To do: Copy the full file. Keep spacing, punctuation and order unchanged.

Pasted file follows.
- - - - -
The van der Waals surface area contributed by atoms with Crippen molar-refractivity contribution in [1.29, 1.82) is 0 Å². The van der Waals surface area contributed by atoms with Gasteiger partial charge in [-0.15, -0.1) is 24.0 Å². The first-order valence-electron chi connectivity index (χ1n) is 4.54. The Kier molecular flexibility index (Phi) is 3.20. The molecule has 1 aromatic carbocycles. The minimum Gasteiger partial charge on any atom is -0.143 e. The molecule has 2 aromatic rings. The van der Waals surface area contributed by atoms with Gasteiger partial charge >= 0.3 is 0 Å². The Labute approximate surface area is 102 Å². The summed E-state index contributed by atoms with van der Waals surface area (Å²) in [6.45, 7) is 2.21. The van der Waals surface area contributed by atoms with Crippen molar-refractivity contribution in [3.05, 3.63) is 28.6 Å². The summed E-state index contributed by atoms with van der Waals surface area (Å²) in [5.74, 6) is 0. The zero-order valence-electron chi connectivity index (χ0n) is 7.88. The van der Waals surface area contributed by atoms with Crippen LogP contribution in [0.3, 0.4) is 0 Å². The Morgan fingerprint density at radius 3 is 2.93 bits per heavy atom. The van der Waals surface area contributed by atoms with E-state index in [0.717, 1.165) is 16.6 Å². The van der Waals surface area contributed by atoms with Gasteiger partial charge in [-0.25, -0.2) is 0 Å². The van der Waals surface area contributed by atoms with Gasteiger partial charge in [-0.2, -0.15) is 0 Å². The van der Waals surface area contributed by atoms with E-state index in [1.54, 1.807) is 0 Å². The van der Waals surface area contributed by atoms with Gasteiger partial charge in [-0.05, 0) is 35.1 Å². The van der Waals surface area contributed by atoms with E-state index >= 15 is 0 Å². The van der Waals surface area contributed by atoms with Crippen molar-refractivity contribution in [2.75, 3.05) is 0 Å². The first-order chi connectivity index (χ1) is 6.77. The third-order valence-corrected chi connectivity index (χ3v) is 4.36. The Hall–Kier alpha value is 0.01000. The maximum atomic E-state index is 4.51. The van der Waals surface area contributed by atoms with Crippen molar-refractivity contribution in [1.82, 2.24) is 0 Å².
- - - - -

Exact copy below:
The van der Waals surface area contributed by atoms with Crippen molar-refractivity contribution in [1.29, 1.82) is 0 Å². The van der Waals surface area contributed by atoms with Gasteiger partial charge in [-0.15, -0.1) is 24.0 Å². The first-order valence-electron chi connectivity index (χ1n) is 4.54. The Kier molecular flexibility index (Phi) is 3.20. The molecule has 1 aromatic carbocycles. The minimum Gasteiger partial charge on any atom is -0.143 e. The molecule has 2 aromatic rings. The van der Waals surface area contributed by atoms with Gasteiger partial charge >= 0.3 is 0 Å². The Labute approximate surface area is 102 Å². The summed E-state index contributed by atoms with van der Waals surface area (Å²) in [6.45, 7) is 2.21. The van der Waals surface area contributed by atoms with Crippen molar-refractivity contribution in [3.05, 3.63) is 28.6 Å². The summed E-state index contributed by atoms with van der Waals surface area (Å²) in [5.74, 6) is 0. The zero-order valence-electron chi connectivity index (χ0n) is 7.88. The van der Waals surface area contributed by atoms with Crippen LogP contribution in [0.3, 0.4) is 0 Å². The Morgan fingerprint density at radius 3 is 2.93 bits per heavy atom. The van der Waals surface area contributed by atoms with E-state index in [0.717, 1.165) is 16.6 Å². The van der Waals surface area contributed by atoms with Gasteiger partial charge in [-0.25, -0.2) is 0 Å². The van der Waals surface area contributed by atoms with Gasteiger partial charge in [-0.2, -0.15) is 0 Å². The van der Waals surface area contributed by atoms with E-state index in [1.54, 1.807) is 0 Å². The van der Waals surface area contributed by atoms with Gasteiger partial charge in [-0.05, 0) is 35.1 Å². The van der Waals surface area contributed by atoms with E-state index >= 15 is 0 Å². The van der Waals surface area contributed by atoms with Crippen molar-refractivity contribution in [2.75, 3.05) is 0 Å². The first-order chi connectivity index (χ1) is 6.77. The third-order valence-corrected chi connectivity index (χ3v) is 4.36. The Hall–Kier alpha value is 0.01000. The maximum atomic E-state index is 4.51. The van der Waals surface area contributed by atoms with Crippen molar-refractivity contribution in [1.82, 2.24) is 0 Å².